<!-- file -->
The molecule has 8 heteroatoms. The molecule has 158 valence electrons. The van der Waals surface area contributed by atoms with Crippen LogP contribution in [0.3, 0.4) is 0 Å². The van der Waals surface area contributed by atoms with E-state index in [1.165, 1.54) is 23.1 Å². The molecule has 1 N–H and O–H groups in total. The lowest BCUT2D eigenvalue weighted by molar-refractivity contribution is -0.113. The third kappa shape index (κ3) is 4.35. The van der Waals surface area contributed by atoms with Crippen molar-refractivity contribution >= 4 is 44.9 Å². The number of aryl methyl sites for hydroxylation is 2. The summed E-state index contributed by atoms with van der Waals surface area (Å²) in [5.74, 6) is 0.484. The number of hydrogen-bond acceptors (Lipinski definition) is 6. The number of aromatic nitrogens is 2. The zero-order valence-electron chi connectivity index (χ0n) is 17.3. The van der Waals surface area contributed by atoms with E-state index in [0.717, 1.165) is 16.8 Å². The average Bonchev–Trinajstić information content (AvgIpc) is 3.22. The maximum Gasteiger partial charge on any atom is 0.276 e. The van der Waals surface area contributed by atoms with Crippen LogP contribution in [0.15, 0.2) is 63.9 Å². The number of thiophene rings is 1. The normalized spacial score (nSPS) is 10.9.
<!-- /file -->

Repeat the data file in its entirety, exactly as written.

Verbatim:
The molecule has 8 heteroatoms. The molecule has 158 valence electrons. The van der Waals surface area contributed by atoms with Crippen LogP contribution in [0.3, 0.4) is 0 Å². The van der Waals surface area contributed by atoms with E-state index in [1.165, 1.54) is 23.1 Å². The molecule has 1 N–H and O–H groups in total. The lowest BCUT2D eigenvalue weighted by molar-refractivity contribution is -0.113. The third kappa shape index (κ3) is 4.35. The van der Waals surface area contributed by atoms with Crippen molar-refractivity contribution >= 4 is 44.9 Å². The number of aryl methyl sites for hydroxylation is 2. The summed E-state index contributed by atoms with van der Waals surface area (Å²) in [5.74, 6) is 0.484. The number of hydrogen-bond acceptors (Lipinski definition) is 6. The number of aromatic nitrogens is 2. The zero-order valence-electron chi connectivity index (χ0n) is 17.3. The van der Waals surface area contributed by atoms with E-state index in [0.717, 1.165) is 16.8 Å². The average Bonchev–Trinajstić information content (AvgIpc) is 3.22. The maximum Gasteiger partial charge on any atom is 0.276 e. The van der Waals surface area contributed by atoms with Crippen LogP contribution in [0.15, 0.2) is 63.9 Å². The number of thiophene rings is 1. The normalized spacial score (nSPS) is 10.9.